- Algebra I
- Algebra II and Trigonometry
- Statistics/Advanced Placement Statistics
- Advanced Placement Calculus AB
- Advanced Placement Calculus BC
- Introduction To Programming
This course provides a comprehensive study of first-year concepts. It is designed to prepare students for subsequent course work in geometry and second-year algebra. Topics include numbers and equations, linear equations and inequalities, polynomials and factoring, quadratic equations, lines and their graphs, systems of linear equations, properties of exponents, rational and radical expressions, and probability and statistics.
This course provides students with training in the analytical approach to problem solving and with practice in deductive reasoning. Students first become familiar with the geometric building blocks and geometric constructions and continue with the study of angles, triangles, quadrilaterals, congruence, circles, Pythagorean Theorem, volume, similarity, trigonometry, and geometric proof. Students use algebraic methods in problem solving. Students who qualify may take this course at the honors level. The honors level moves at a faster pace and goes into more depth.
This course is designed to enable students to synthesize the concepts learned in Algebra and Geometry while preparing for higher study in abstract mathematics. Topics include coordinate geometry, polynomials, inequalities, functions, exponents, logarithms, trigonometric functions, triangle trigonometry, trigonometric addition formulae, advanced graphing, data analysis, sequences and series, limits, and an introduction to the concepts of calculus. Students who qualify may take this course at the honors level. The honors level moves at a faster pace and goes into more depth.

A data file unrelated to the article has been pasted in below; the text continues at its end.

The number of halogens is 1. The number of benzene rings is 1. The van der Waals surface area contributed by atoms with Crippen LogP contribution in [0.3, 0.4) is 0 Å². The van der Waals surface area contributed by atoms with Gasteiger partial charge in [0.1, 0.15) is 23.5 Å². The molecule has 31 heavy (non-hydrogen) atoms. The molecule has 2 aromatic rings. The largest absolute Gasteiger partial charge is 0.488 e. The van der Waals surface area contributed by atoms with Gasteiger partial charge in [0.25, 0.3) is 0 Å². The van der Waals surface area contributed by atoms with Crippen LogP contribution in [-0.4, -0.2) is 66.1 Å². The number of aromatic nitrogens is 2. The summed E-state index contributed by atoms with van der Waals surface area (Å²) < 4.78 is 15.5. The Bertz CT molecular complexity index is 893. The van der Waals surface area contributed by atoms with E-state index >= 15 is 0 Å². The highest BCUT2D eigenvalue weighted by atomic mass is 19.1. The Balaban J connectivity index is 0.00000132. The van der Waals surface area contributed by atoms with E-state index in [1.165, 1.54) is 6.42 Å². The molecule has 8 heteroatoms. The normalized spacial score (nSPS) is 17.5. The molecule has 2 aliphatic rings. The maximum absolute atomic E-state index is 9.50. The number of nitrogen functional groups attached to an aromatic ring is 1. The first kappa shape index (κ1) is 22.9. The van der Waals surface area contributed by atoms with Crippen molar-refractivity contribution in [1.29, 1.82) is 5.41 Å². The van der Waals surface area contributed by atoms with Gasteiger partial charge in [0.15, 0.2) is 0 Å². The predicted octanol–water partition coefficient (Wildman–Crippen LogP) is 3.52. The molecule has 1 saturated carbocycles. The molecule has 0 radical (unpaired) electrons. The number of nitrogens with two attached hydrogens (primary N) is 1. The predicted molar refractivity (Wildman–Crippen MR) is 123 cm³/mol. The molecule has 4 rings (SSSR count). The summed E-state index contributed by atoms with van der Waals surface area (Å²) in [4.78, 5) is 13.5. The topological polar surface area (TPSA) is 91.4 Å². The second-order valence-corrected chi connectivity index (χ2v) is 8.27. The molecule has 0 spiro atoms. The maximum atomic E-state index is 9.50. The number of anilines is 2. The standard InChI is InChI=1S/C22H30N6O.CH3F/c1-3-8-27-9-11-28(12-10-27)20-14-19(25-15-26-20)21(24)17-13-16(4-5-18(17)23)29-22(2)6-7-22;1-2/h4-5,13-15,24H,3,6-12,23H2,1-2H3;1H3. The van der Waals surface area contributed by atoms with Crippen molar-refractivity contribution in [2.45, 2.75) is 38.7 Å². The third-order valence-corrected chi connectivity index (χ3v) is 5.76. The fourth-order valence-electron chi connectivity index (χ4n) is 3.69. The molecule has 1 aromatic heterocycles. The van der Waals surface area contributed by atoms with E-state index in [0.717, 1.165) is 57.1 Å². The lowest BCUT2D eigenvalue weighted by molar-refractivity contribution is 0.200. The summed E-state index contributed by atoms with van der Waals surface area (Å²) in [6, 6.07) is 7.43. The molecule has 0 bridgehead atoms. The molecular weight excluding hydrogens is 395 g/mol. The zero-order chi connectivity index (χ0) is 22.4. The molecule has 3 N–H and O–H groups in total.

This course introduces students to the major concepts and tools for collecting, analyzing, and interpreting numerical information from our data. Students are exposed to four broad conceptual themes: exploring data, planning a study, anticipating patterns, and making statistical inferences. The Advanced Placement course prepares students for the Advanced Placement exam.
Students build on their knowledge of algebra, geometry, and trigonometry and gain an intuitive understanding of the principles of integral and differential calculus. They learn to apply these concepts through the presentation of the following topics: Cartesian plane, functions, limits, continuity, differentiation and applications, and integration and applications.
This course is open to students who successfully complete Advanced Placement Calculus AB. They perfect their calculus skills and cover advanced topics such as L'Hopital's Rule, the calculus of sequences and series, polar coordinates, and advanced integration techniques. They are prepared to take the Advanced Placement Examination in BC Calculus.
This course is a hybrid with two class periods per cycle as well as online lectures and activities. The class is project-based and students primarily demonstrate their knowledge with hands-on projects. It covers a variety of programming concepts and tools and looks at current day computer science issues in an effort to excite students about learning how to program.
It starts with a brief overview of Computational Thinking then into Scratch, from the MIT Media Lab. Scratch is great way to learn a variety of computer programming basics. The course then transitions into a unit focusing on Android App Development with MIT’s AppInventor. The girls will learn how to create apps and design some of their own. Some students may even be interested in participating in Technovations’s app contest. While working on apps, time is spent on current day issues surrounding computer programming, specifically those relating to recent studies on girls, women, and computer science.
The final part of the class incorporates the application, Processing. Students use the Processing language to learn some of the basics of programming that involves a line-by-line textual environment similar to JAVA. Girls may work with the application, Alice, It aims to teach the basics of object-oriented programming through the use of 3D graphics and a drag-and- drop interface. We would revisit some topics that we first saw in Scratch and will move on to methods, functions, parameters, arguments, if-else statements, and loops through this three dimensional animated environment. These new skills will prepare students to transition into a variety introductory course either at NCDS or in college.